Affect a single base of a gene locus Used to increase resolution of mapping Used in forensic analysis Help eliminate or confirm crime suspects or for paternity testing

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29 Sickle cell anemia First human disease shown to be the result of a mutation in a protein Caused by a defect in the oxygen carrier molecule, hemoglobin Leads to impaired oxygen delivery to tissues

30 Heterozygotes appear normal
Homozygotes for sickle cell allele exhibit intermittent illness and reduced life span Heterozygotes appear normal Do have hemoglobin with reduced ability Sickle cell allele is particularly prevalent in people of African descent Proportion of heterozygotes higher than expected Confers resistance to blood-borne parasite that causes malaria

31 Nondisjunction Failure of homologues or sister chromatids to separate properly during meiosis Aneuploidy – gain or loss of a chromosome Monosomy – loss Trisomy – gain In all but a few cases, do not survive

32 Smallest autosomes can present as 3 copies and allow individual to survive
13, 15, 18 – severe defects, die within a few months 21 and 22 – can survive to adulthood Down Syndrome – trisomy 21 May be a full, third 21st chromosome May be a translocation of a part of chromosome 21 Mother’s age influences risk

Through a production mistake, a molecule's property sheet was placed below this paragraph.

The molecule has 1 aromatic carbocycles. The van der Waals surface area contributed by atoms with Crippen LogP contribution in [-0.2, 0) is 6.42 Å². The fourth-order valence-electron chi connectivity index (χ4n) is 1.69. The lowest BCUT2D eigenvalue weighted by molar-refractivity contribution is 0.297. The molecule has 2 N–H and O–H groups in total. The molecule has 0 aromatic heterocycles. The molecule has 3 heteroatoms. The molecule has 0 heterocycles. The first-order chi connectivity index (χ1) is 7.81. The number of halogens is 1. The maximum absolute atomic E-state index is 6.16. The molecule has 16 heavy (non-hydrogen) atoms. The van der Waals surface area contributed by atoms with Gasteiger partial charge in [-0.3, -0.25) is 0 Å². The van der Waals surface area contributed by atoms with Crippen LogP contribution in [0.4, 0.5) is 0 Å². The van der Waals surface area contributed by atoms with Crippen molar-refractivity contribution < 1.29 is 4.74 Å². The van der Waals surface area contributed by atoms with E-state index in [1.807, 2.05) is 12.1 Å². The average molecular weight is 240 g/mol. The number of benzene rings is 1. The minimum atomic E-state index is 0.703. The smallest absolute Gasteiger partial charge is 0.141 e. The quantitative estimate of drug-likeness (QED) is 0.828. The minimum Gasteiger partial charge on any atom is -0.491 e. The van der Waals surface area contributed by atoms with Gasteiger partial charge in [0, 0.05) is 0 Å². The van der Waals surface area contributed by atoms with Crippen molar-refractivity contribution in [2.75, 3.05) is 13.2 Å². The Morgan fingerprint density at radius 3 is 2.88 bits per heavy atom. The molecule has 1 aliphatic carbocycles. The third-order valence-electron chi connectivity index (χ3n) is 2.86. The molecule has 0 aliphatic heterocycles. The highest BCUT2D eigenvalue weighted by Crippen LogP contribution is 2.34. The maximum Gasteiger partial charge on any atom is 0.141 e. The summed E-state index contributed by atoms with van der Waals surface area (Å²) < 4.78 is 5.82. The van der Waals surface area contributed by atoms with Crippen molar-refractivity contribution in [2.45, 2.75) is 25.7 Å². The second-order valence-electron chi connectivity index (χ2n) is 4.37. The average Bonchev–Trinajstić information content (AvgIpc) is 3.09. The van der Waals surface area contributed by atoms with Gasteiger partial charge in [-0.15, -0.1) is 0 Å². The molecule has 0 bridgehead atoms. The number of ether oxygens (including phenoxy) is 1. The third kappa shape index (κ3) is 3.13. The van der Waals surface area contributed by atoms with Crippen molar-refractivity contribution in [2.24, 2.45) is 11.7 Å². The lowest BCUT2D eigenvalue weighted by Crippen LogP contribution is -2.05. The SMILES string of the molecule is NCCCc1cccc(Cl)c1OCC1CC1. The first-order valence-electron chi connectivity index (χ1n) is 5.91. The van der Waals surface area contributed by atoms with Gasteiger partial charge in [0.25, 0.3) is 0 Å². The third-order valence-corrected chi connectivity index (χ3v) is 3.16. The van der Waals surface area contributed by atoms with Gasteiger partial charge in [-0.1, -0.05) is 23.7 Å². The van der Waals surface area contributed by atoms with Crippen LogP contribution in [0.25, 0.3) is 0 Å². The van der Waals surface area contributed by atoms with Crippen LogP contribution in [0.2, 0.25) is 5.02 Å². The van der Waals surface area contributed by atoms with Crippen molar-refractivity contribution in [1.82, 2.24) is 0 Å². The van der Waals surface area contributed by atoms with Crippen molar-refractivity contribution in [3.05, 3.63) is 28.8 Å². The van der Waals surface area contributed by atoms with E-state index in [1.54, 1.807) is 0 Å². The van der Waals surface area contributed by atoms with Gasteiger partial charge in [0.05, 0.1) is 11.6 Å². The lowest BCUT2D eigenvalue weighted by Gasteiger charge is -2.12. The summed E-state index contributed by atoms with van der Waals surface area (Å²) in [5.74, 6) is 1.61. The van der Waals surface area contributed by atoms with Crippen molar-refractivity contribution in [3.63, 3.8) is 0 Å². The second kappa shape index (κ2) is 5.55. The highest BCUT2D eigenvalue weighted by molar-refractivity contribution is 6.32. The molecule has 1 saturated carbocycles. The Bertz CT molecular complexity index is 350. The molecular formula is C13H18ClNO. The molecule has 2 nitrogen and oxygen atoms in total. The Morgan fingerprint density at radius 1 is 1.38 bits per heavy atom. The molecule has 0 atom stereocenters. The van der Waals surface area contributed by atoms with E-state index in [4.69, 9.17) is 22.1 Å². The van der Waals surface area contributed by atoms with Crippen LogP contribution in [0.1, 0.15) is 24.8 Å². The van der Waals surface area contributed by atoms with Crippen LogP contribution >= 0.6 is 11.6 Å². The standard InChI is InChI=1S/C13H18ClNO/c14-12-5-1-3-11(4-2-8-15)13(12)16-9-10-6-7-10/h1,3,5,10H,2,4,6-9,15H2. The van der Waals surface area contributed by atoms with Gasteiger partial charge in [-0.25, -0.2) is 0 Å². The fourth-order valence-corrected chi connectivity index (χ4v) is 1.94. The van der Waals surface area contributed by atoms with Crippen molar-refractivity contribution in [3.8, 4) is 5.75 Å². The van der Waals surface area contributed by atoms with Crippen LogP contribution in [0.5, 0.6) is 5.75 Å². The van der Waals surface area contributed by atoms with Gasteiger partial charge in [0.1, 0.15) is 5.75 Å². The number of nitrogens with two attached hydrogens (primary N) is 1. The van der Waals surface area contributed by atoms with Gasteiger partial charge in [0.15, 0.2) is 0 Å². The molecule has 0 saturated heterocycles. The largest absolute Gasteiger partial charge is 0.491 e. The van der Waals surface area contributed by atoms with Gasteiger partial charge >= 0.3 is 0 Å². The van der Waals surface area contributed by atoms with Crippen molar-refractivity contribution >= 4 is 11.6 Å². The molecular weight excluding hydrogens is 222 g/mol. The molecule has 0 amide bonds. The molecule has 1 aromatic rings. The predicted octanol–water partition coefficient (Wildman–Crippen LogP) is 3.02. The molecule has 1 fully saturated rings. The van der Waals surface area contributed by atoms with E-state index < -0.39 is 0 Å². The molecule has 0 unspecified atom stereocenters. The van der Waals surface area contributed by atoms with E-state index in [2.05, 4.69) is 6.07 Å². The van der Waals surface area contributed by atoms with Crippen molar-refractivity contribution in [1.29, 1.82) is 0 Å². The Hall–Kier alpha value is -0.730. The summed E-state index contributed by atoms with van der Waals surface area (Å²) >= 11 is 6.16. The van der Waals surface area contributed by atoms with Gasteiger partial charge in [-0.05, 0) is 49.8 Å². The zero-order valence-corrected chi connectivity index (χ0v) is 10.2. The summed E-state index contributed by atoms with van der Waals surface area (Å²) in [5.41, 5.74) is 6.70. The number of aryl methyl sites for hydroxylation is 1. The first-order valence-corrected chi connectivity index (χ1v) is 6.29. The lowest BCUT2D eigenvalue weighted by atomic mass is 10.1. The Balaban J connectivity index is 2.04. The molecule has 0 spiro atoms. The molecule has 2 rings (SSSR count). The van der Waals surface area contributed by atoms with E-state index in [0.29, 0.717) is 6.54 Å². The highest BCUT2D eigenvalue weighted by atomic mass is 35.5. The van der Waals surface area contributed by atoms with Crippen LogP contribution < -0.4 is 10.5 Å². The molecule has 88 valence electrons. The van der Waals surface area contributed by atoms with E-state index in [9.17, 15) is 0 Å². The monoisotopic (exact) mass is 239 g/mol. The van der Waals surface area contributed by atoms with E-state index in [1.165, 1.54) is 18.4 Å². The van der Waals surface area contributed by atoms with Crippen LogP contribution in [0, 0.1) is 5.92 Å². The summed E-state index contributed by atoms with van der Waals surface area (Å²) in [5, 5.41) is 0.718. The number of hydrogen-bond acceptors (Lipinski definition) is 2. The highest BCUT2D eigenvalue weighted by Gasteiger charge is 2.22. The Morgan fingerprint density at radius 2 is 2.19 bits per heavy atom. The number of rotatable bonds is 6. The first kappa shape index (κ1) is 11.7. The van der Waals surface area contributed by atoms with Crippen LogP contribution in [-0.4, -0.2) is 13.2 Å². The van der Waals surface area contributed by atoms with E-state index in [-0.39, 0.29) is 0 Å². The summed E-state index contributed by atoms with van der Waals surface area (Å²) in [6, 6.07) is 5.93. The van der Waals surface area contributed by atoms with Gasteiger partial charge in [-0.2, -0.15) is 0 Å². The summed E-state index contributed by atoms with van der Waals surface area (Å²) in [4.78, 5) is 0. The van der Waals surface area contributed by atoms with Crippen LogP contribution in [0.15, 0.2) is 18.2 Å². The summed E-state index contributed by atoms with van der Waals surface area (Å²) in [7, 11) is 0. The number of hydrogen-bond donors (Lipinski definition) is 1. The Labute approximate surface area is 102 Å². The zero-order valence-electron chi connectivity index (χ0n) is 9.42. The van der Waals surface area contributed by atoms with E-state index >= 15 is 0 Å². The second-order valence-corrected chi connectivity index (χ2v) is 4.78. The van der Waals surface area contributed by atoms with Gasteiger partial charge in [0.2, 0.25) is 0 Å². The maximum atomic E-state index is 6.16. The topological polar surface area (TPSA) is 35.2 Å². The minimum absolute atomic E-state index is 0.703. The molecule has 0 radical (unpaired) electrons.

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34 Nondisjunction of sex chromosomes
Do not generally experience severe developmental abnormalities Individuals have somewhat abnormal features, but often reach maturity and in some cases may be fertile XXX – triple-X females XXY – males (Klinefelter syndrome) XO – females (Turner syndrome) OY – nonviable zygotes XYY – males (Jacob syndrome)

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36 Genomic imprinting Phenotype exhibited by a particular allele depends on which parent contributed the allele to the offspring Specific partial deletion of chromosome 15 results in Prader-Willi syndrome if the chromosome is from the father Angelman syndrome if it’s from the mother

37 Detection Pedigree analysis used to determine the probability of genetic disorders in the offspring Amniocentesis collects fetal cells from the amniotic fluid for examination Chorionic villi sampling collects cells from the placenta for examination